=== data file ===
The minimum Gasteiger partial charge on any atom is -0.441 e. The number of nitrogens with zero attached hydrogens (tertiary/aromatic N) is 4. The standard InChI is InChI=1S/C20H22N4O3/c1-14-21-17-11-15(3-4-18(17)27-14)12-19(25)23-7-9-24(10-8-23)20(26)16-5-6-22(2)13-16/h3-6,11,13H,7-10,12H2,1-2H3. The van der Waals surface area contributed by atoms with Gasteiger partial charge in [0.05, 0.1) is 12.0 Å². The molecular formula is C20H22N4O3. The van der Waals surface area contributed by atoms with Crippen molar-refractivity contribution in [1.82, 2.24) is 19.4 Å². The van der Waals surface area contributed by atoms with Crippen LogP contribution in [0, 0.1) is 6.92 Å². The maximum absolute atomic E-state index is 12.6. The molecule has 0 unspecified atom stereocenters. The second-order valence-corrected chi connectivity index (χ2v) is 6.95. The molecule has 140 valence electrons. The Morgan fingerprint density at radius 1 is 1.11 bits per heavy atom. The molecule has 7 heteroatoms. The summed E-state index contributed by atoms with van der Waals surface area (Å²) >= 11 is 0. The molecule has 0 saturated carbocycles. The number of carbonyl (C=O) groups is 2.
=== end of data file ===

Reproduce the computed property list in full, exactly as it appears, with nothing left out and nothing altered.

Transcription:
The minimum Gasteiger partial charge on any atom is -0.441 e. The number of nitrogens with zero attached hydrogens (tertiary/aromatic N) is 4. The standard InChI is InChI=1S/C20H22N4O3/c1-14-21-17-11-15(3-4-18(17)27-14)12-19(25)23-7-9-24(10-8-23)20(26)16-5-6-22(2)13-16/h3-6,11,13H,7-10,12H2,1-2H3. The van der Waals surface area contributed by atoms with Gasteiger partial charge in [0.05, 0.1) is 12.0 Å². The molecular formula is C20H22N4O3. The van der Waals surface area contributed by atoms with Crippen molar-refractivity contribution in [1.82, 2.24) is 19.4 Å². The van der Waals surface area contributed by atoms with Crippen LogP contribution in [0, 0.1) is 6.92 Å². The maximum absolute atomic E-state index is 12.6. The molecule has 0 unspecified atom stereocenters. The second-order valence-corrected chi connectivity index (χ2v) is 6.95. The molecule has 140 valence electrons. The Morgan fingerprint density at radius 1 is 1.11 bits per heavy atom. The molecule has 7 heteroatoms. The summed E-state index contributed by atoms with van der Waals surface area (Å²) >= 11 is 0. The molecule has 0 saturated carbocycles. The number of carbonyl (C=O) groups is 2.